MDI prepares for tropical storm approach



BAR HARBOR — A tropical storm warning is in effect for coastal Hancock and Washington Counties as Hurricane Dorian moves up the Atlantic coast. Residents and businesses are preparing for high winds, 20-30 miles per hour with gusts up to 45 mph, and high surf. A 5 p.m. statement from the National Weather Service (NWS) said storm surge flooding is not expected to be severe, with predicted rainfall of about one inch, “except for minor splashover around Saturday evening’s high tide.”

Saturday’s high tides in Bar Harbor are 6:10 a.m. and 6:30 p.m.

“Hurricane Dorian will pass south of the Gulf of Maine on Saturday morning and move quickly to the northeast reaching Nova Scotia by the afternoon,” the NWS Hazardous Weather Outlook statement said. “Strong winds and high surf will be the biggest impact from the storm. The most likely timeframe for the strong winds will be by daybreak on Saturday through the late afternoon hours. The winds will begin to diminish by the evening.”

As of Friday afternoon, two of the three cruise ships that had been scheduled to stop in Bar Harbor Saturday had announced cancellations, and one of the ships scheduled for Sunday had cancelled. The schooner Margaret Todd will not be sailing and kayak tours have been cancelled. College of the Atlantic’s offshore research station at Mount Desert Rock was evacuated Friday.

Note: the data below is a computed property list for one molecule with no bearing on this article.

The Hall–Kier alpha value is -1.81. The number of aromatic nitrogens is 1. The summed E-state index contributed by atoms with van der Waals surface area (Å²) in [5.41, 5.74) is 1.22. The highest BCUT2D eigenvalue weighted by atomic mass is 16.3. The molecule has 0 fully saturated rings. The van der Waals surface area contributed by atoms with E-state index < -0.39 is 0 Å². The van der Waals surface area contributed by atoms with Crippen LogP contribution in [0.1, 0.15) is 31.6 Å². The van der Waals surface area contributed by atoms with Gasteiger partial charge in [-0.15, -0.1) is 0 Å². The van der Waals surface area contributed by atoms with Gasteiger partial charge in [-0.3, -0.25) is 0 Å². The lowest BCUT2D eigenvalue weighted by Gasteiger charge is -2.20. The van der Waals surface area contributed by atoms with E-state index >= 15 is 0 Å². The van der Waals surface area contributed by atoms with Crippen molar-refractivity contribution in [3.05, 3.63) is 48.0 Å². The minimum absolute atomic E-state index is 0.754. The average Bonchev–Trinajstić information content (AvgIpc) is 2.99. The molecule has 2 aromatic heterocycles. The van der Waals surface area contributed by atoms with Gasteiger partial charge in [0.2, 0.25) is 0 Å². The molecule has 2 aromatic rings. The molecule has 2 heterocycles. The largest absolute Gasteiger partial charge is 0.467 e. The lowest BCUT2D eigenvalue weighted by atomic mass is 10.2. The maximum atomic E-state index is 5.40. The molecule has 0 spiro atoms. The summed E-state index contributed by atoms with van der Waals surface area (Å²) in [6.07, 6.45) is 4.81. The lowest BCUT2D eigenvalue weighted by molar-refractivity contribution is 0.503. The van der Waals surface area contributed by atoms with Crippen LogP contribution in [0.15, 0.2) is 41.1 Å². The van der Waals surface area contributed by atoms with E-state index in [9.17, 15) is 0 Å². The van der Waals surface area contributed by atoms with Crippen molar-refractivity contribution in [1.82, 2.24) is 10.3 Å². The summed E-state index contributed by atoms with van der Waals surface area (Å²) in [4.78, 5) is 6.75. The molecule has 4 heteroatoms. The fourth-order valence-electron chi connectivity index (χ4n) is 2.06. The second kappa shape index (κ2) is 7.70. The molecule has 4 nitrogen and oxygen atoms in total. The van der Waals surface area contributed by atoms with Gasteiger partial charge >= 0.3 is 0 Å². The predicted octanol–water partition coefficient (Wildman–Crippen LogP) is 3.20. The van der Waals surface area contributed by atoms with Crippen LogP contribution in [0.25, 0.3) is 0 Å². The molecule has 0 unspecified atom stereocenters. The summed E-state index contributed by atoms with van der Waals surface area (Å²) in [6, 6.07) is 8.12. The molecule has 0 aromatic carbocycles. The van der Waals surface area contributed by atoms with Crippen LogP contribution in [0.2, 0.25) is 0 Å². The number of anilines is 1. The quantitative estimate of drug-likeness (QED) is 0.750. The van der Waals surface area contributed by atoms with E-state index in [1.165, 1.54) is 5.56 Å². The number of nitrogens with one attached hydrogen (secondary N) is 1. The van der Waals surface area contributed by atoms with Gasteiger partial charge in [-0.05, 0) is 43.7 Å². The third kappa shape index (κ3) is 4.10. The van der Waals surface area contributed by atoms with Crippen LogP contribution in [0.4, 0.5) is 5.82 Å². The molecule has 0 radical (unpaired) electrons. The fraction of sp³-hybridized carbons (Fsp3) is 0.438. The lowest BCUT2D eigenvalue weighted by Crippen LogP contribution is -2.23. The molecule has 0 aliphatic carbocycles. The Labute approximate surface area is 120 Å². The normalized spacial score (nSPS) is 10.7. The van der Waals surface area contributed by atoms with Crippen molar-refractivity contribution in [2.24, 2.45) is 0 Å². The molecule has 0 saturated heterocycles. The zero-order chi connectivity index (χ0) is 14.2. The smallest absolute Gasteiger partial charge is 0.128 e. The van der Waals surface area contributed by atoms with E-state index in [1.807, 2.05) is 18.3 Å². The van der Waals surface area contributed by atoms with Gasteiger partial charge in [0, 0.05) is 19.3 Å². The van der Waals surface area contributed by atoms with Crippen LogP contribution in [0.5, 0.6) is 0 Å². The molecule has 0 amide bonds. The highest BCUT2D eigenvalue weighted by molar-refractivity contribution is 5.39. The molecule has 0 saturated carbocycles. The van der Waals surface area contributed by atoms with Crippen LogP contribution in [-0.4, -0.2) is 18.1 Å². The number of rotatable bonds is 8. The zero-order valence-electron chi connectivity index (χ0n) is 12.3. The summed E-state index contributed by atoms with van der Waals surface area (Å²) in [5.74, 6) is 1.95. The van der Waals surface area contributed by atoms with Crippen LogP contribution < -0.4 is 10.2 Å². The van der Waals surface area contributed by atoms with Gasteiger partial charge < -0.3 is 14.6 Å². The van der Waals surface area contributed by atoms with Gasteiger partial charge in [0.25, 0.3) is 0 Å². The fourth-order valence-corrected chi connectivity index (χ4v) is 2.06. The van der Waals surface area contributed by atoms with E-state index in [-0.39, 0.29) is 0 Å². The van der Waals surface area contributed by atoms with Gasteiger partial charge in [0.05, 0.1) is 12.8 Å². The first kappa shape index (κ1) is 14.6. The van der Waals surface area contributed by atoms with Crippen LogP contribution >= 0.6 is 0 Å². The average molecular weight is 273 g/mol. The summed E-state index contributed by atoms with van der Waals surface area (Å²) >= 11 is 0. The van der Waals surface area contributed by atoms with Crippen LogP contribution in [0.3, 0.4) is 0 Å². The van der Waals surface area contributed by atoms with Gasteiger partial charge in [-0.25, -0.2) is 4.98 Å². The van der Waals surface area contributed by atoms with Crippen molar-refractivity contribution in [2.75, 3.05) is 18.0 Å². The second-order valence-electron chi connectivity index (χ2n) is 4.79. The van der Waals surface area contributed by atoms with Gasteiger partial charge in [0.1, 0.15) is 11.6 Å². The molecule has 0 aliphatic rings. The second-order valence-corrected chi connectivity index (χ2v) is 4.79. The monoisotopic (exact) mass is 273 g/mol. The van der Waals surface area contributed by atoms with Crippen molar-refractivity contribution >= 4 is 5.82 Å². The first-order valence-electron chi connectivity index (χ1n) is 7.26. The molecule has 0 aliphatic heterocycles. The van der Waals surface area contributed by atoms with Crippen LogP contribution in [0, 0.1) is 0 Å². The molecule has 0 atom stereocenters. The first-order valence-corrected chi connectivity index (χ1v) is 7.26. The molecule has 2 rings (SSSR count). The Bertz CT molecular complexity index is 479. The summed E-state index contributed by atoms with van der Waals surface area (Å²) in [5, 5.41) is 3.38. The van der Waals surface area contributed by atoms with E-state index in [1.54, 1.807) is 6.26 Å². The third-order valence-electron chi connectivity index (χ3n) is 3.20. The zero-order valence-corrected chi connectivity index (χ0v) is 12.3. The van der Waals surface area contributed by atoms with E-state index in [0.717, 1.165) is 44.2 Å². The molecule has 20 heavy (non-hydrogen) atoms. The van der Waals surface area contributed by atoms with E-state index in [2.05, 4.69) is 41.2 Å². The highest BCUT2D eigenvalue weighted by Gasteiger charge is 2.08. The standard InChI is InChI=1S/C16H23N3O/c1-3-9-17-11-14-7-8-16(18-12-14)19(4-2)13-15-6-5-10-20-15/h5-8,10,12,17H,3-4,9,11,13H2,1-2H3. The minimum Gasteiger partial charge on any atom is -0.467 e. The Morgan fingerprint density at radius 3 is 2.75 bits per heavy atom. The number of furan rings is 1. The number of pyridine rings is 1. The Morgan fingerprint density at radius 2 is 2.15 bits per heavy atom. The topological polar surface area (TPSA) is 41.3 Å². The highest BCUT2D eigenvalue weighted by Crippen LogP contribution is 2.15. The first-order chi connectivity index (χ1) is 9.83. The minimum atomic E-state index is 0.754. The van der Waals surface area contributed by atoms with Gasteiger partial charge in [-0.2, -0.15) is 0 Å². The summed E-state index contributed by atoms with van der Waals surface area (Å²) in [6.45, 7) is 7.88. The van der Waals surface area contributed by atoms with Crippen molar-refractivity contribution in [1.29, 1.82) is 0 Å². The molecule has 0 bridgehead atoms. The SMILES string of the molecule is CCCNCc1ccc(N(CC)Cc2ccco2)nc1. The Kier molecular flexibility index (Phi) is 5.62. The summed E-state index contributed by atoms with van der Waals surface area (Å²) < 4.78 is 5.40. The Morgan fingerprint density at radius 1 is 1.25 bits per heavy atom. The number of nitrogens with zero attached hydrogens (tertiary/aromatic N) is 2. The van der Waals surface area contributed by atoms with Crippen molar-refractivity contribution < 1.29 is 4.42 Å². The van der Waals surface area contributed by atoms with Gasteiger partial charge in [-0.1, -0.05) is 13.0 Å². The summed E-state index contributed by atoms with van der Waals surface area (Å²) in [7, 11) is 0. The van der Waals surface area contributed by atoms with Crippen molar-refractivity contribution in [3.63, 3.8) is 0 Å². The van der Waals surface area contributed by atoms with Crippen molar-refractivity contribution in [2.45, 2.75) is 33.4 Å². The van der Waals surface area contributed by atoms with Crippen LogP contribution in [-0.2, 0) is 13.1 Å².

Acadia National Park officials said the stairways to the shore at Thunder Hole will be closed beginning Friday evening. On the Schoodic Peninsula, “the gate from the Schoodic Institute campus south will be closed if conditions warrant,” park spokesman John Kelly said. “We’ll have warning signs posted and we’ll also have uniformed rangers at both Schoodic Point and Ocean Drive.”

A high surf advisory is also in effect. “Large, 6- to 10-foot waves can present a danger to people on rocks above the water,” the NWS advisory reads. “Stay away from rock outcrops along the shoreline exposed to ocean waves … as waves can easily sweep people into the cold ocean water.”

In 2009, a 7-year-old girl was killed and a dozen people were injured when they were swept off the rocks by waves on Ocean Drive in the aftermath of Hurricane Bill.

Liz Graves

Liz Graves

Reporter at Mount Desert Islander
Former Islander reporter and editor Liz Graves grew up in California and came to Maine as a schooner sailor.

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